DONATE
sightsavers_news

More than a million people examined for trachoma

October 2017
An eye health worker shines a torch into Issa's eyes to check for trachoma.

In just over a year, more than one million people across four continents have been examined for trachoma, the world’s leading infectious cause of blindness. This was achieved through Tropical Data, a service which supports national health ministries to collect data in the global fight to eliminate trachoma, a painful neglected tropical disease (NTD).

The latest Tropical Data milestone was achieved in the Chienge district of Zambia, where the one millionth person was recently examined for signs of trachoma. As well as working alongside ministries of health in 21 African nations, the service has also worked with countries in South America, Asia and Oceania.

In total, health ministries in 28 countries have used the service, which provides countries with epidemiological and training support, as well as data management and analysis.

As part of the Tropical Data initiative, teams in the field use smartphone technology to enable them to collect and transmit data more quickly, meaning results can be analysed and applied faster by health ministries. The technology means field teams in even the most remote and difficult environments can conduct surveys.

High-quality data plays an essential role in the elimination of trachoma. With the evidence generated by these surveys, health ministries are able to pinpoint exactly where treatment and support is needed. They can then implement the SAFE strategy, a public health approach that aims to control the spread of trachoma via surgery, antibiotics, facial cleanliness and environmental improvements.

Crucially, the data also highlights where interventions are no longer needed and success can be celebrated. Tropical Data helps countries to gather evidence for the World Health Organization (WHO) to show where they are free from the disease.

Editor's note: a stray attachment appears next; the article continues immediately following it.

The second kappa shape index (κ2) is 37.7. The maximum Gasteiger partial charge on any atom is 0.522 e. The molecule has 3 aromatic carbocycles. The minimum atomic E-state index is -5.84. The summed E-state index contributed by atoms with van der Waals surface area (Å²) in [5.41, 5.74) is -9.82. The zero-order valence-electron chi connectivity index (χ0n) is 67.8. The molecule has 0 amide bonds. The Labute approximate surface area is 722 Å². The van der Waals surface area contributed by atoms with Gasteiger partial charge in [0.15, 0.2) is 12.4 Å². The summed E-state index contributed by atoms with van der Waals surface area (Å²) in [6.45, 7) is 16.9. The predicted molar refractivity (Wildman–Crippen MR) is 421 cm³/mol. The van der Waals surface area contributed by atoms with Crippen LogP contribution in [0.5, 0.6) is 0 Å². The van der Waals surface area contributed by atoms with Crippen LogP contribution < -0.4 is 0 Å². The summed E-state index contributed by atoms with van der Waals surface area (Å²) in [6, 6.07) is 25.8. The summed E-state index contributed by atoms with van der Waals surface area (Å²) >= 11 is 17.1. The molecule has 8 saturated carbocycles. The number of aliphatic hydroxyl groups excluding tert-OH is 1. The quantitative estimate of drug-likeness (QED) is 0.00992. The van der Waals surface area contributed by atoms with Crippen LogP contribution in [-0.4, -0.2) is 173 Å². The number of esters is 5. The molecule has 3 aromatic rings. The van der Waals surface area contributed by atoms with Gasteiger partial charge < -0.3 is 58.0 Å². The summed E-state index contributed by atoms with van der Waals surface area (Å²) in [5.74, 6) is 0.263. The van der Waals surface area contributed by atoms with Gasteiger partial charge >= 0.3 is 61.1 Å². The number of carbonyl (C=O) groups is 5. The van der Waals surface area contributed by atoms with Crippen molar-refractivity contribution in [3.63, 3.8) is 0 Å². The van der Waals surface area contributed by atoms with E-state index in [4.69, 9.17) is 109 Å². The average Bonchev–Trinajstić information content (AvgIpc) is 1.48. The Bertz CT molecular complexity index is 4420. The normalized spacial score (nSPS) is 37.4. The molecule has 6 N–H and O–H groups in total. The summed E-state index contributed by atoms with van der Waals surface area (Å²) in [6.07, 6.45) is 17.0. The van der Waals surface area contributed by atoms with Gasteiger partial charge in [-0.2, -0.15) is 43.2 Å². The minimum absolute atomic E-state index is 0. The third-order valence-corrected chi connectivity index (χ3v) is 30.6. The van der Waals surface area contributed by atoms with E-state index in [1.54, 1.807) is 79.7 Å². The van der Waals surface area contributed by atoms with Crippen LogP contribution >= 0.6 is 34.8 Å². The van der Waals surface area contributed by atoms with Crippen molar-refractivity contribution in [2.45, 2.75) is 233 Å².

Trachoma is still a public health problem in 39 countries, causing blindness or visual impairment for 1.9 million people globally, but there are very encouraging signs of progress. The latest global blindness figures, published by medical journal The Lancet, suggest that the number of people at risk of going blind from infectious diseases such as trachoma is lower than expected, given the growing and ageing global population.

The WHO Alliance for Get2020, which brings together a diverse group of organisations, aims to eliminate trachoma as a public health problem worldwide by 2020.  The Tropical Data service is just one part of this journey.

 

Further information

The Tropical Data team are a consortium of scientific, technological and implementation partners and work alongside ministries of health and other non-governmental organizations to deliver this vital service. The Tropical Data team includes:

  • WHO, which sets standards, provides scientific oversight and protects country interests.
  • ITI, which provides the core data management service, supports technology, and backstops fieldwork.
  • RTI, which developed the technology behind the service and supports global training-of-trainers sessions.
  • Sightsavers, which provides project management, logistics, budgeting and training packages.
28
countries have taken part in the Tropical Data initiative

Want to read more about our work?

Sightsavers and trachoma

Latest news

Charlotte Kelly from Soul II Soul sings on stage.
sightsavers_news

Leading musicians to hold concert in London for World Sight Day

Artists including Charlotte Kelly from Soul II Soul will perform at the charity concert on 11 October, with proceeds going to Sightsavers.

September 2018
Sightsavers staff and guests stand on stage and wave at the camera.
sightsavers_news

Super School of 5 trachoma programme expands to Nigeria

The project, which uses superhero characters to educate children about the spread of trachoma, will be introduced as part of efforts to fight the disease.

September 2018
A man examines black fly larvae found near the the Agogo river in northern Uganda.
sightsavers_news

14 areas in Uganda now free from river blindness

Nearly four million people are now free from the threat of the disease, the Uganda National Onchocerciasis Elimination Committee has announced.

August 2018